San Diego Natural History Museum--Your Nature ConnectionSDNHM Field Guide
Hornblende, collection of the San Diego Natural History Museum. Photo credit: Tim Murray for SDNHM.

Hornblende

From the German words horn, a possible reference color of horn, and blenden, meaning "to deceive," because it resembles some metallic ores.

Description and Occurrence

Hornblende generally forms as stubby, prismatic crystals. It can also occur in massive, compact, granular, columnar, or fibrous habits. Its color ranges from green to greenish-brown to black. A common rock-forming mineral, hornblende can be found in granite, basalt, diorite, schist, and gneiss.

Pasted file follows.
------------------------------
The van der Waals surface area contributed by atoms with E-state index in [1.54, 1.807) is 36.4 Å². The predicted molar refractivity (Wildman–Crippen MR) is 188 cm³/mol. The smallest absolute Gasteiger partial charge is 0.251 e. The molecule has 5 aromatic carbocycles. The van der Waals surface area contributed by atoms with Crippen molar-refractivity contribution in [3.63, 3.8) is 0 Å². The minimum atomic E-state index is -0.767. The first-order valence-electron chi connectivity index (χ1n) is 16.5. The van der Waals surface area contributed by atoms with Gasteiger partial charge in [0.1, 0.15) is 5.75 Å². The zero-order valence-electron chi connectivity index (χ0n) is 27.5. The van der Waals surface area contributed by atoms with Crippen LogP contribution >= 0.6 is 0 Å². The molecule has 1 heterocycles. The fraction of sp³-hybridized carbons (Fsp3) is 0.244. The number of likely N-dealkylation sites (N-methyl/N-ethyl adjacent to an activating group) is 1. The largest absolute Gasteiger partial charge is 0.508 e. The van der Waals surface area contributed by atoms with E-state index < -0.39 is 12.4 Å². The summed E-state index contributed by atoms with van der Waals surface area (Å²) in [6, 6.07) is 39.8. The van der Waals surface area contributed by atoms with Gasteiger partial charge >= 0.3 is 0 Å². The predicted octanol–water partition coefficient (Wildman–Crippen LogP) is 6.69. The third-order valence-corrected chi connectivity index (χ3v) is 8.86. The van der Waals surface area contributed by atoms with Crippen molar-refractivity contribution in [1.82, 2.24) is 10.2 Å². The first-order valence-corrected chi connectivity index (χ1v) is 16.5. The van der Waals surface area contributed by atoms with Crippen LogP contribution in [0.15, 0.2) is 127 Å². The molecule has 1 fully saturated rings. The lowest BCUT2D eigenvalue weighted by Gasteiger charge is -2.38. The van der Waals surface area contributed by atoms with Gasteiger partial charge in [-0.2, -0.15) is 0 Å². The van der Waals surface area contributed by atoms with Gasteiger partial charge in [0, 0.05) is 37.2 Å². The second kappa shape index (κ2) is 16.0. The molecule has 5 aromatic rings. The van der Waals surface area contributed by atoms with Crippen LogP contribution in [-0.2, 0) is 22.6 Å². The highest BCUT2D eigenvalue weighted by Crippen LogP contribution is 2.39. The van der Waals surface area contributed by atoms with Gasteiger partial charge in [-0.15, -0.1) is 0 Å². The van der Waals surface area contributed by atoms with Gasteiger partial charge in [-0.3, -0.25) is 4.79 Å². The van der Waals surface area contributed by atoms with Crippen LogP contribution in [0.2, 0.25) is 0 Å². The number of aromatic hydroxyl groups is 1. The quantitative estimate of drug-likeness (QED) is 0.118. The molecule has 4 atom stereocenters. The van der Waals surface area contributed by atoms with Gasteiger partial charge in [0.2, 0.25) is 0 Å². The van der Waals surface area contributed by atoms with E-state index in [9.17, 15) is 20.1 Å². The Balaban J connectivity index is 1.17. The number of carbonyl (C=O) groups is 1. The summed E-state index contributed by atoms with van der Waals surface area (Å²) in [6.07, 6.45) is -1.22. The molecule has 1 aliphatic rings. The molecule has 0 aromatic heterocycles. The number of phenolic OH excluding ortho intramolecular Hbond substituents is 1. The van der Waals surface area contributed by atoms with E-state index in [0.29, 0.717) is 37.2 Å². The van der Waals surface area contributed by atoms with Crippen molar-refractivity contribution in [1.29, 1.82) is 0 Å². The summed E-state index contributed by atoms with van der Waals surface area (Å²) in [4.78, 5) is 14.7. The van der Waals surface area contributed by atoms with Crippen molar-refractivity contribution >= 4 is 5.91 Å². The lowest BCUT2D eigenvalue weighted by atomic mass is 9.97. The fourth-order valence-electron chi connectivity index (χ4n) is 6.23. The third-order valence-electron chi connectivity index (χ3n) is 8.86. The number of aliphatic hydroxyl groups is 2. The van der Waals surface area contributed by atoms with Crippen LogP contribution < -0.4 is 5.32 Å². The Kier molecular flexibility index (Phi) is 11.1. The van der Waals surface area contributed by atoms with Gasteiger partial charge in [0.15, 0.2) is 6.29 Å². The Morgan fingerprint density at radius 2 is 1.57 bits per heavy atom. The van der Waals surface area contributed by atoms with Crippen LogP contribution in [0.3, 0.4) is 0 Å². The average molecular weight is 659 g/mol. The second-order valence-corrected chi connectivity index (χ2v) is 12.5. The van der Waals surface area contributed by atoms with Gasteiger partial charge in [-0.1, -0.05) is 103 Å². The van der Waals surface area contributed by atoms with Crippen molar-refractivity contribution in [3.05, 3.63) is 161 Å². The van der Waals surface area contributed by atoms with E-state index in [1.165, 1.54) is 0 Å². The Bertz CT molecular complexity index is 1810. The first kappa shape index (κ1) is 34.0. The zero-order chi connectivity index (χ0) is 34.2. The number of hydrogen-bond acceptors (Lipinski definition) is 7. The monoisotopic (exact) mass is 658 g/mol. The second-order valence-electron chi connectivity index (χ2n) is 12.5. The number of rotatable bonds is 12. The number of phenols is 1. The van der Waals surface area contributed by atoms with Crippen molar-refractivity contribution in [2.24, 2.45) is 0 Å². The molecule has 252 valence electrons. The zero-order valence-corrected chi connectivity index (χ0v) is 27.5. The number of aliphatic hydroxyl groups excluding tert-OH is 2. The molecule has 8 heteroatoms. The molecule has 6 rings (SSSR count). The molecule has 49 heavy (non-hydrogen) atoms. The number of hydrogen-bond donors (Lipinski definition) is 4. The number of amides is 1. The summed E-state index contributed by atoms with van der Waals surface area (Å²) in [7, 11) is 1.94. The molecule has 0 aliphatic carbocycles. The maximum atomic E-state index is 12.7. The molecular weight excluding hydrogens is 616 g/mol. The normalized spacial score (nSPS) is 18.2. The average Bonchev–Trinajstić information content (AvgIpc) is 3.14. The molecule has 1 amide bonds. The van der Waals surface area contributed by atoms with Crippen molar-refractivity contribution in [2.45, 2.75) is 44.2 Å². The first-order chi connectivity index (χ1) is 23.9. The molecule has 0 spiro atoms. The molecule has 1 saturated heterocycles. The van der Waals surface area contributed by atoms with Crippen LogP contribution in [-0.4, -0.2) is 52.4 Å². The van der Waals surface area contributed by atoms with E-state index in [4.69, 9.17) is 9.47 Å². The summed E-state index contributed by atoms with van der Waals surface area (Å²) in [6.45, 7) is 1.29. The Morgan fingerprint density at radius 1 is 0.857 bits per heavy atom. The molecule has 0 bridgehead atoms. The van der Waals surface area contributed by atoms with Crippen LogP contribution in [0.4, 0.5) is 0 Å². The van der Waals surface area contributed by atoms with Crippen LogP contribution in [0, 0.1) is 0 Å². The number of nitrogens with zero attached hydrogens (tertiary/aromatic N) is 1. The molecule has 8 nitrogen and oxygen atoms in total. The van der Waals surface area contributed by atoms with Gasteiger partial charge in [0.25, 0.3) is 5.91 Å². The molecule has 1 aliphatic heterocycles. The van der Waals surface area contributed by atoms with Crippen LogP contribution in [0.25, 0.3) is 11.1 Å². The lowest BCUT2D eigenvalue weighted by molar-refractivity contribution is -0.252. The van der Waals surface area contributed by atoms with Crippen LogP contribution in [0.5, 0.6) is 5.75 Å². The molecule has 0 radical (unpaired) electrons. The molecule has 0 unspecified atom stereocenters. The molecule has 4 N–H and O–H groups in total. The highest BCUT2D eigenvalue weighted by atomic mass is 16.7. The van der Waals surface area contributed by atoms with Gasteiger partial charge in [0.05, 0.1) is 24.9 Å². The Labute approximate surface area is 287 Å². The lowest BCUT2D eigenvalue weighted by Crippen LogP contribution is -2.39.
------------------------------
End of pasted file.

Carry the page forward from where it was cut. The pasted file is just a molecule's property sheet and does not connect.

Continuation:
Although hornblende is a common mineral that is found in various rock types, it has almost no commercial value.

Field Notes: Hornblende is generally a greenish-black color and cleaves at 60° and 120° angles. It is sometimes mistaken for black tourmaline, but tourmaline cleaves poorly.


Physical Properties

Color Streak Transparency Luster Hardness Cleavage Fracture Specific gravity Crystal form
green, brown, black none transparent to translucent along the edges vitreous 5 - 6 perfect in two directions, at 60° and 120° angles splintery 3 - 3.4 monoclinic

Photo Credit: Tim Murray for SDNHM

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